This blog is about growing tropical-looking plants in the Phoenix, Arizona area

November 28, 2014

Watering a tropical garden in Phoenix, Arizona

One of the reasons tropical gardens fail in the Phoenix, Arizona area is that water isn't consistently delivered to the plants. The Sonoran Desert is no place to plant anything but cactus if you plan on watering with a hose. But if you've visited gardens like mine, and hadn't seen the watering system, well, that's the point.

My garden has tiny sprayer heads that are mostly hidden behind rocks. I took this photo from an angle so that you could see it better. From the front, not much shows. It's an ordinary low-pressure drip system, which has a 1/2-inch main line that runs all the way around the garden, and 1/4-inch spaghetti tubing. It's set to come on automatically with an expensive battery-operated timer. In fact, the whole system was built on the cheap.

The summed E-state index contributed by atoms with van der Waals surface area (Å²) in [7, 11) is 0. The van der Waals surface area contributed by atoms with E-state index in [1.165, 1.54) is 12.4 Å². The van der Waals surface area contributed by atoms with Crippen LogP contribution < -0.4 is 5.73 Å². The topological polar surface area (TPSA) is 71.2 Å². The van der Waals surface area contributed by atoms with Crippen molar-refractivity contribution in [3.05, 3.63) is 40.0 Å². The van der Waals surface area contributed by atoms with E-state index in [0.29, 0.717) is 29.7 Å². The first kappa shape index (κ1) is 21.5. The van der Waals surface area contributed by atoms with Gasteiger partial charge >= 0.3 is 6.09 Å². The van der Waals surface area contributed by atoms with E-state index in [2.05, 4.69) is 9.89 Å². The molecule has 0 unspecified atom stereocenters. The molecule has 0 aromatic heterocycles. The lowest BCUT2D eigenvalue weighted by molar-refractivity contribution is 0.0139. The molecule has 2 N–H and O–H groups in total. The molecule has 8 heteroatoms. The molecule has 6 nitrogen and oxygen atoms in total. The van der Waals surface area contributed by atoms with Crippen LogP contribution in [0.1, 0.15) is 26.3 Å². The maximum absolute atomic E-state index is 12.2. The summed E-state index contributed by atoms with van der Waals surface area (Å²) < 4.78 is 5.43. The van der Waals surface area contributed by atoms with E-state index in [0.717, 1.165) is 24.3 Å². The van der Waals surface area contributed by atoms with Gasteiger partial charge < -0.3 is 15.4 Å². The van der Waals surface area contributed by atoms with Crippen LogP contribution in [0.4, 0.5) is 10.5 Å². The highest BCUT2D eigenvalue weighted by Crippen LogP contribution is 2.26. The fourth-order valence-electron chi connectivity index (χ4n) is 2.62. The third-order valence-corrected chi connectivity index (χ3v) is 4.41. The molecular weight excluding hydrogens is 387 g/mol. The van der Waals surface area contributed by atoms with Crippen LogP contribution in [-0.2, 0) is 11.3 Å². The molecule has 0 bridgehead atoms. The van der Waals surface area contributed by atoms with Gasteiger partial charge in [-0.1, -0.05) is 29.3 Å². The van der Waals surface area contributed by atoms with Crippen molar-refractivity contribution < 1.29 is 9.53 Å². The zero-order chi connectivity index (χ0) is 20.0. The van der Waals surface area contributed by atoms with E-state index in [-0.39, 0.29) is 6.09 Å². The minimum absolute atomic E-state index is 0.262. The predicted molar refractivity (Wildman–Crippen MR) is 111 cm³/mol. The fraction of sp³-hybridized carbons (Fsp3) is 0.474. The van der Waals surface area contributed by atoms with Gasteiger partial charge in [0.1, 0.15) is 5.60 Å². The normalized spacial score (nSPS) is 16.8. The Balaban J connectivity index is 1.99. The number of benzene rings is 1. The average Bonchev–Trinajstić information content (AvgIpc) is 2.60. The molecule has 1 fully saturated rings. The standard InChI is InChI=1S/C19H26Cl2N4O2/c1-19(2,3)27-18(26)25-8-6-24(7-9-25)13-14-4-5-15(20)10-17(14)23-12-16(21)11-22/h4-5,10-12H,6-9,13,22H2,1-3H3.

It's the day after Thanksgiving, 2014, and Phoenix is recording record highs. It doesn't usually get this hot in November, so I'm doing some extra watering. I have turned the system on manually, and letting it run while I write this, for about twenty minutes. Normally, the water comes on at this time of year only once a week, but like I say, it has been unusually hot. Some of the annuals will not make it, I'm afraid.

The secret to using an automatic watering system is to watch it anyway. It's not there to set and forget, it's there for consistency.

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